Billy Graham

by Robert W. Christman

William Franklin Graham, Jr., Billy Graham to the world (Billy Frank to his grade school friends and teachers), was born November 7, 1918, four and a half years after my father. Billy died February twenty-first of 2018.

My father liked Billy. He read his books and was a charter subscriber to Christianity Today, a magazine founded by Billy’s father-in-law, L. Nelson Bell, in which Billy had a hand. In response to my father’s donations to the Billy Graham Evangelistic Association, he also received Decision magazine, which he did not like as well. We both listened with relish to his sermons on the radio, and when we got a television set, we tuned in every
evening during his weeklong “crusades.” Both he and I did have trouble with Graham’s decision theology, but as Billy was an avid reader of the Bible (and it showed), it seemed to us that his flaws were mollified by the grace of God. As with his altar calls, so with his inevitable appeals for monetary support, and even with his photo-op meetings with political and religious leaders, we were not altogether put-off by what we did not like.

With the termination of his earthly pilgrimage, I turned to his autobiography, Just as I Am: The Autobiography of Billy Graham (New York: HarperCollins, 1997), which Billy wrote when he was in his seventies. I was interested especially in the early chapters for I wanted to know what molded him. I also wanted to see how, late in life, he appraised those foundational influences and early experiences. What I discovered was that from early on he was both childlike (good) and childish (not so good). The childlike quality was the beauty of his faith. The childishness seemed connected to the narrow scope of his biblical interest: conversion, not spiritual growth.

Billy Graham’s faith was in Jesus Christ, Savior of the world. Every sermon was a testimony to Jesus Christ and him crucified. This is his legacy. But in the way of a child he was fascinated by big numbers, especially the count of those who gathered to hear him, and the number of those who registered their positive reaction on his terms. In step with those numerical obsessions was a career-long interest in people of high status and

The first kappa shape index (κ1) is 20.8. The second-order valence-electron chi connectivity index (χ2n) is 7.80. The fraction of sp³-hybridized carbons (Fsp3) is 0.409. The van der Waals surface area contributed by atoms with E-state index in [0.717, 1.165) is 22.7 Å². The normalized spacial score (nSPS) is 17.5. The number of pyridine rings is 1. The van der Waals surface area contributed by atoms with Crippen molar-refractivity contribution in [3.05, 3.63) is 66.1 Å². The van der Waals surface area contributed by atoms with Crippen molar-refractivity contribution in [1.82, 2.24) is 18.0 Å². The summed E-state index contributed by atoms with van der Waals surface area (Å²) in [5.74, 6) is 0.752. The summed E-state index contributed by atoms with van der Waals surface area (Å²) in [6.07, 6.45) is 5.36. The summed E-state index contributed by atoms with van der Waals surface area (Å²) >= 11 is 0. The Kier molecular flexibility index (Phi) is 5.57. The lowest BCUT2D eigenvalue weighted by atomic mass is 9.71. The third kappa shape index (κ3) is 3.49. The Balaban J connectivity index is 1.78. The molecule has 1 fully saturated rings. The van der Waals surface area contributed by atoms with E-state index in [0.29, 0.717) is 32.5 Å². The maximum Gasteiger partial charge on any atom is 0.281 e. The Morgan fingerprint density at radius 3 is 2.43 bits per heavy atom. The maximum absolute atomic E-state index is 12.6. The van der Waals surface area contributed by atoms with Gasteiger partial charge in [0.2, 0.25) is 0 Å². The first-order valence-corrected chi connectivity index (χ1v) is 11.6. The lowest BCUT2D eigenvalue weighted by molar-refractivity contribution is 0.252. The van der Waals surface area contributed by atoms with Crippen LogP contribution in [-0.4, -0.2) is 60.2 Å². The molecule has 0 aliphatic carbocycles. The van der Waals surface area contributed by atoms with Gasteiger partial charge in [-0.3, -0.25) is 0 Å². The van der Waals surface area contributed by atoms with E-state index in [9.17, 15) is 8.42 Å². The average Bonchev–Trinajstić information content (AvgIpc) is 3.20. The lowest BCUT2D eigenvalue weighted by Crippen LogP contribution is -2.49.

repute. Yet, there is great strength in numbers and great power in prestige, and both throw open the door to temptation. (Think of king David and the woman next door.) He could easily have concluded that that he was exempt from the strictures of the Sixth commandment. By the grace of God, his good reputation was not sullied.

There was something childish about his prayer life. Like his friends and associates, Billy Graham prayed often and long. But if we take him at this word, his petitions, though related to the success of his ministry, regularly took shape within the bounds of his plans: God was to assert himself within the parameters of Billy’s understanding (size and influence) as if God’s plans could not be wildly counter intuitive. The way of the Lord with the Jews (and Gentiles too) as Paul delineates it in Romans 9 to 11 challenges and offends human reason. But like my seminary class on Romans, Billy seems not to have included it in his studies. Even though he was an exemplary reader of the Psalms (five a day), and even though the Psalms, like Isaiah and the other prophets, are full of divine contradiction, he showed scan appreciation for God’s great judgments upon humanity, his saints first of all. Yet a growing understanding of them can satisfy the deepest yearnings of the soul when they are set, as God sets them, beside the outpourings of his grace. They meant very much to St. Paul, himself an evangelist, who after delving into them cries out: